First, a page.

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Trends in incidence and outcome of out-of-hospital cardiac arrest among people with validated myocardial infarction
Luleå Univ Technol, Dept Hlth Sci, Div Nursing, Luleå, Sweden.
Luleå Univ Technol, Dept Hlth Sci, Div Nursing, Luleå, Sweden.
Umeå University, Faculty of Medicine, Department of Public Health and Clinical Medicine, Medicine. Skellefteå Hosp, Dept Med, Skellefteå, Sweden.
Umeå University, Faculty of Medicine, Department of Public Health and Clinical Medicine, Medicine. Sunderby Hosp, Dept Med, Luleå, Sweden.
2013 (English)In: European Journal of Cardiovascular Prevention & Rehabilitation, ISSN 1741-8267, E-ISSN 1741-8275, Vol. 20, no 2, 260-267 p.Article in journal (Refereed) Published
Abstract [en]

Aims: To describe trends in incidence, outcome, and background characteristics among people who suffered an out-of-hospital cardiac arrest with validated myocardial infarction aetiology (OHCA-V).

Methods and results: People from the northern Sweden MONICA myocardial registry (1989-2007) with OHCA-V (n = 2977) were divided in two age groups (25-64 and 65-74 years). Both those who were resuscitated outside hospital and those who died before resuscitation was started were included in the study. The younger age group was studied during 1989-2007 and the older group during 2000-2007. The incidence of OHCA-V decreased in both the younger group (men p < 0.0001, women p = 0.04) and the older group (men p < 0.0001, women p < 0.0007, respectively). The proportion with a history of ischaemic heart disease prior to the event decreased (p < 0.0001). The proportion of previous myocardial infarction decreased (p < 0.0001), diabetes mellitus increased (p = 0.001), coronary interventions increased (p < 0.0001), and survival after OHCA-V increased (p < 0.0001) in the younger group but not in the older group. Long-term survival after OHCA-V was better in the younger than in the older group (p = 0.026).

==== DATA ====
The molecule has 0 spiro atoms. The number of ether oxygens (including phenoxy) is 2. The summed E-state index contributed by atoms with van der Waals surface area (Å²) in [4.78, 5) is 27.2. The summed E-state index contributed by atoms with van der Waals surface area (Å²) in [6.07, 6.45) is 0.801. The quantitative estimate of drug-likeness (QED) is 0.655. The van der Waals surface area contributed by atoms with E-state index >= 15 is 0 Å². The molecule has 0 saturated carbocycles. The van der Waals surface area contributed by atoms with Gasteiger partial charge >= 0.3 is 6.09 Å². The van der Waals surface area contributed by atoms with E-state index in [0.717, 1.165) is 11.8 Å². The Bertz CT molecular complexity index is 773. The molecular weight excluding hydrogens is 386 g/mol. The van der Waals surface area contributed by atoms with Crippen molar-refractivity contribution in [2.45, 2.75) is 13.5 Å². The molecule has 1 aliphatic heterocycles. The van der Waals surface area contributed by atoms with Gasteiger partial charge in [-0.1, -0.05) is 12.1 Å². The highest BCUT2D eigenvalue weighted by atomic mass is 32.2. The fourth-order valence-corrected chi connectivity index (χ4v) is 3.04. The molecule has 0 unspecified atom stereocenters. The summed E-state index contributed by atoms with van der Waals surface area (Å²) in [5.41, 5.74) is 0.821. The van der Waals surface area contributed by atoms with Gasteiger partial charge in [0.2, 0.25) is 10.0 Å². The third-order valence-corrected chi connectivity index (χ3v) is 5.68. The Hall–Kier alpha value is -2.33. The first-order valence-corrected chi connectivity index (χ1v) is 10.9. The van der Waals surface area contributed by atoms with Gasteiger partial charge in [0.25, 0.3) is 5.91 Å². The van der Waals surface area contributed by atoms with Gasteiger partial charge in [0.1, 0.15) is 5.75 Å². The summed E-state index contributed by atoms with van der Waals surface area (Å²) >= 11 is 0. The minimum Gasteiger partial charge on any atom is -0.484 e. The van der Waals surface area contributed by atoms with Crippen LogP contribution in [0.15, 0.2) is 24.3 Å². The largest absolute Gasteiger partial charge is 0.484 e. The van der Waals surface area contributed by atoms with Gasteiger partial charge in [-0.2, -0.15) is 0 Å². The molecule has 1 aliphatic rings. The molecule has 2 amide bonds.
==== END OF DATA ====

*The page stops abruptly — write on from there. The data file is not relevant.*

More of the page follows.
Conclusion: The incidence of OHCA-V decreased in both sexes. The proportion surviving after OHCA-V was small but increased, and long-term survival (≥28 days) was better in the younger age group. Primary preventive measures may explain most of the improvements. However, the effects of secondary preventive measures cannot be excluded.

Place, publisher, year, edition, pages
London, England: Sage Publications, 2013. Vol. 20, no 2, 260-267 p.
Keyword [en]
incidence, myocardial infarction, out-of-hospital cardiac arrest, prevention, survival, trends
National Category
Cardiac and Cardiovascular Systems
Identifiers
URN: urn:nbn:se:umu:diva-51146DOI: 10.1177/1741826711432032PubMedID: 22131131OAI: oai:DiVA.org:umu-51146DiVA: diva2:475901
Available from: 2012-01-11 Created: 2012-01-11 Last updated: 2017-12-08Bibliographically approved

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Jansson, Jan-HåkanLundblad, Dan

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